Integrity body queries ministry trip to Jamaica
Former PS changes story on Warner paying for staff tickets
Ria Taitt Political Editor
The Integrity Commission has written to former permanent secretary Cheryl Blackman, seeking an explanation for the all-expenses trip to Jamaica which her former minister, Jack Warner, stated had been paid for by him.
The Integrity Commission wrote to Blackman in August, raising questions about whether she received a “gift”. The Integrity in Public Life Act (IPLA) requires a person in public life to disclose to the commission all gifts received in excess of $5,000. Permanent secretaries fall under the act.
The price of a return ticket from Trinidad and Tobago to Jamaica is $6,843 (first class) and $4,185 (economy). Blackman stayed at the Pegasus Hotel.
Section 3 of the act states: “Where a gift or personal benefit referred to in subsection (2) exceeds $5,000 in value or where the total value received directly or indirectly from one source in any 12-month period exceeds $5,000, a person in public life shall file with his declaration a statement indicating the nature of the gift or benefit, its source and the circumstances under which it is given or accepted.”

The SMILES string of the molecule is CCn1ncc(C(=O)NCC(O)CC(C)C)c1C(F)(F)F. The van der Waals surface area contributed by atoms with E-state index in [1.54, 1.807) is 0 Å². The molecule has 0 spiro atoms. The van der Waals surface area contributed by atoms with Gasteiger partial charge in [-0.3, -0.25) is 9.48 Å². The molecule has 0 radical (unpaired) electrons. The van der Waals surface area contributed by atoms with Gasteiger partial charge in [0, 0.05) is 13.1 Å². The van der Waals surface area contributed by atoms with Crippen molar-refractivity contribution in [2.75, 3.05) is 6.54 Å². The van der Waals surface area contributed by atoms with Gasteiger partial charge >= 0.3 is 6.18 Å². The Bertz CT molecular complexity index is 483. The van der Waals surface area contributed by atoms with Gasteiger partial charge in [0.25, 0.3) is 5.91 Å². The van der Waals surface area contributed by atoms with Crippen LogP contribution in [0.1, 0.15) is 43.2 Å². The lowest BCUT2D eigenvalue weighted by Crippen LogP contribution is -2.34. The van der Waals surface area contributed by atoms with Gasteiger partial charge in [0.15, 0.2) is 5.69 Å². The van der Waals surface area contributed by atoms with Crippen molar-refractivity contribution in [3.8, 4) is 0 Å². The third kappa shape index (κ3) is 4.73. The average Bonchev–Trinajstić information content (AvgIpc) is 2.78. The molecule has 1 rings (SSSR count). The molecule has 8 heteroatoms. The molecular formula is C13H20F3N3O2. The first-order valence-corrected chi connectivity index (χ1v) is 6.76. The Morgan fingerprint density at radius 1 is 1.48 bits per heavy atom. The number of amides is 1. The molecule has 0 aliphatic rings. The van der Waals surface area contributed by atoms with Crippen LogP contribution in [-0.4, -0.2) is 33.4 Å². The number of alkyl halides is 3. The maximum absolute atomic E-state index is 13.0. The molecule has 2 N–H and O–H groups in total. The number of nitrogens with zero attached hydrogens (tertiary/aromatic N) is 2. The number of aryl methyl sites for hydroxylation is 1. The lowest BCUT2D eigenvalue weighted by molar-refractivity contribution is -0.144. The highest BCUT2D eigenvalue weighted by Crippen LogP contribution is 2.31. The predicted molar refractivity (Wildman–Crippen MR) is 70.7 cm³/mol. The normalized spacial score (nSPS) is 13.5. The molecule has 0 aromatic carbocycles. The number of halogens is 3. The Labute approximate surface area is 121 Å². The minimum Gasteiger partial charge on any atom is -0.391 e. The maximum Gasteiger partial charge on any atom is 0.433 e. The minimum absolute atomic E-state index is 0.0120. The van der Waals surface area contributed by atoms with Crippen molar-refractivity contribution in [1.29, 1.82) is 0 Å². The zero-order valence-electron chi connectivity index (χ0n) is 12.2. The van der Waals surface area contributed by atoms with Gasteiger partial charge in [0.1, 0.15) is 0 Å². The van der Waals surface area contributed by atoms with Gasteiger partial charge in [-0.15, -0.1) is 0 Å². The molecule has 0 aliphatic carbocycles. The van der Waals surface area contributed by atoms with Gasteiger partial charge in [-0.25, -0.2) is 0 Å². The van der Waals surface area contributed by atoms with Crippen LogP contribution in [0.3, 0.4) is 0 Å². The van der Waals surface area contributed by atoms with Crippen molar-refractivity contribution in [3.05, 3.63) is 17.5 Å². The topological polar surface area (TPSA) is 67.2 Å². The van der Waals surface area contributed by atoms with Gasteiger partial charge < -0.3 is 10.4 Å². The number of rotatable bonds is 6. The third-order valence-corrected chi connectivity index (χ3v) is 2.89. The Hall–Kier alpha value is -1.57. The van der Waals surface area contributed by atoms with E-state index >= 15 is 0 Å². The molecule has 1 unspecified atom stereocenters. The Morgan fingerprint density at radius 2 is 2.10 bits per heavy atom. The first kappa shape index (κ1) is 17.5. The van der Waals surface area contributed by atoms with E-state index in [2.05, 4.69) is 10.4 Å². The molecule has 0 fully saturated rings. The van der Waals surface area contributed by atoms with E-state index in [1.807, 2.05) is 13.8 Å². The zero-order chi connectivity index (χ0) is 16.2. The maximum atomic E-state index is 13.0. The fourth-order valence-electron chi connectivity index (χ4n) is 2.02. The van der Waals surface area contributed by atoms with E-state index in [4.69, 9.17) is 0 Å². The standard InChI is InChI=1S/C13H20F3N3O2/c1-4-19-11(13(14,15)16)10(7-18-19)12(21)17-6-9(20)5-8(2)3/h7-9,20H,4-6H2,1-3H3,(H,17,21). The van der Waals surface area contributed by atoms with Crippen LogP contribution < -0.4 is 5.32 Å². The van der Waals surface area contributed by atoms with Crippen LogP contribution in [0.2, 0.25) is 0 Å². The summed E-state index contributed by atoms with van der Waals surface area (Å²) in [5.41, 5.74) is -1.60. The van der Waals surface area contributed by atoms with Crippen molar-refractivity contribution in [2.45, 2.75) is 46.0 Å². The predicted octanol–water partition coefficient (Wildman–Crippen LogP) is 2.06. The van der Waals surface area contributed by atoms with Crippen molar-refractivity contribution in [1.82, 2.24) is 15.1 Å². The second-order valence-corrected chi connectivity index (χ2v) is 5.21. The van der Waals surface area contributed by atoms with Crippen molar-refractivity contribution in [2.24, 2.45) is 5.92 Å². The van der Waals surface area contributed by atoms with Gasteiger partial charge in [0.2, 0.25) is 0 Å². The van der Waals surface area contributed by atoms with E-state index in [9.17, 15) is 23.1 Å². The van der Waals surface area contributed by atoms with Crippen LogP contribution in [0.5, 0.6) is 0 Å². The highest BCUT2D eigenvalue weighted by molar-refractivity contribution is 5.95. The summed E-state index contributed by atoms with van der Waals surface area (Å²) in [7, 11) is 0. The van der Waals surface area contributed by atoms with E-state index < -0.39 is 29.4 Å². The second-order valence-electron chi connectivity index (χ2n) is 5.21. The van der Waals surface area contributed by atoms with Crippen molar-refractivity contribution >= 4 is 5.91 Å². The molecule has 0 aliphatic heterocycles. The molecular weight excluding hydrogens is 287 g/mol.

The commission’s queries came in light of disclosures by Warner in his first public meeting in Chaguanas on April 24, following his resignation as national security minister.
He said he travelled once on Government business as a minister and it was at his expense. “When in January 2011, I went to Jamaica with my permanent secretary and other members of staff from the Ministry of Works and Transport for the signing of the documents for the merger of Caribbean Airlines and Jamaica
.... I paid all my expenses, including my air travel and accommodation, and I also paid the expenses for my staff”.
Blackman, at that time (April 25, 2013), told the Express she and other members of staff went on a private trip which had nothing to do with official Government business.
“I and the minister’s staff broke no rules or no laws.... We were there privately.... We didn’t go on Government business.... I didn’t think we did anything wrong,” she had stated.
She added the Cabinet minute reflected the fact she was not part of the official delegation which comprised the minister, chairman of the board of Caribbean Airlines and the foreign service representative in Jamaica.
However, Blackman, who as permanent secretary was the administrative head of the ministry, in explaining her actions to the commission, distanced herself from the statements she made in the Express report of April 2013.
She reportedly told the commission she was unaware of who paid for the ticket to Jamaica. She also reportedly told the commission she did not know the ticket was paid for by Warner or the cost of the trip would have required a declaration on her part to the commission, in accordance with the Integrity in Public Life Act.